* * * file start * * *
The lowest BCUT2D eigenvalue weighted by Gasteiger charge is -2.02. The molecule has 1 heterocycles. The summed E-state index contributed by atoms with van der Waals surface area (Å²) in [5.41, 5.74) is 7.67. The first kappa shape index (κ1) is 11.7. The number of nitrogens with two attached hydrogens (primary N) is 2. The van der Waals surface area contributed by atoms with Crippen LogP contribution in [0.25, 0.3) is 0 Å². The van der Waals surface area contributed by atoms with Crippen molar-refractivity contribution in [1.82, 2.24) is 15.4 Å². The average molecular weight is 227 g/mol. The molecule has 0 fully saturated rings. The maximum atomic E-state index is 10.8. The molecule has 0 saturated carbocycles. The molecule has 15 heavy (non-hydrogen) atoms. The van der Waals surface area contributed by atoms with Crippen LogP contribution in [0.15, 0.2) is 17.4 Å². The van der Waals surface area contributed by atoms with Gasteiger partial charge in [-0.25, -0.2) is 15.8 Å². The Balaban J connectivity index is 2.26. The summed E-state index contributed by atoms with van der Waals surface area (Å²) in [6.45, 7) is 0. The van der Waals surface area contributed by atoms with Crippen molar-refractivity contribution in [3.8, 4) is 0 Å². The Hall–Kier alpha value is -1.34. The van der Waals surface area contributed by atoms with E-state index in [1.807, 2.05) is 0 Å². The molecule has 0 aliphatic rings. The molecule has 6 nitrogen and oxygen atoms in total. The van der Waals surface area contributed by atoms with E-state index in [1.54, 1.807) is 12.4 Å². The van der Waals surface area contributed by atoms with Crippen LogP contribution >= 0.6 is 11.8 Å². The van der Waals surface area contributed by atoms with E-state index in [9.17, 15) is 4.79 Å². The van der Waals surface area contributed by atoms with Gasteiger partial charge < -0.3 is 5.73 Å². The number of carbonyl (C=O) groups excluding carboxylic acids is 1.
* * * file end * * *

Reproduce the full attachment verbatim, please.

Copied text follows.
The lowest BCUT2D eigenvalue weighted by Gasteiger charge is -2.02. The molecule has 1 heterocycles. The summed E-state index contributed by atoms with van der Waals surface area (Å²) in [5.41, 5.74) is 7.67. The first kappa shape index (κ1) is 11.7. The number of nitrogens with two attached hydrogens (primary N) is 2. The van der Waals surface area contributed by atoms with Crippen LogP contribution in [0.25, 0.3) is 0 Å². The van der Waals surface area contributed by atoms with Crippen molar-refractivity contribution in [1.82, 2.24) is 15.4 Å². The average molecular weight is 227 g/mol. The molecule has 0 fully saturated rings. The maximum atomic E-state index is 10.8. The molecule has 0 saturated carbocycles. The molecule has 15 heavy (non-hydrogen) atoms. The van der Waals surface area contributed by atoms with Crippen LogP contribution in [0.15, 0.2) is 17.4 Å². The van der Waals surface area contributed by atoms with Gasteiger partial charge in [-0.25, -0.2) is 15.8 Å². The Balaban J connectivity index is 2.26. The summed E-state index contributed by atoms with van der Waals surface area (Å²) in [6.45, 7) is 0. The van der Waals surface area contributed by atoms with Crippen molar-refractivity contribution in [3.8, 4) is 0 Å². The Hall–Kier alpha value is -1.34. The van der Waals surface area contributed by atoms with E-state index in [1.807, 2.05) is 0 Å². The molecule has 0 aliphatic rings. The molecule has 6 nitrogen and oxygen atoms in total. The van der Waals surface area contributed by atoms with E-state index in [1.54, 1.807) is 12.4 Å². The van der Waals surface area contributed by atoms with Crippen LogP contribution >= 0.6 is 11.8 Å². The van der Waals surface area contributed by atoms with E-state index in [9.17, 15) is 4.79 Å². The van der Waals surface area contributed by atoms with Gasteiger partial charge < -0.3 is 5.73 Å². The number of carbonyl (C=O) groups excluding carboxylic acids is 1.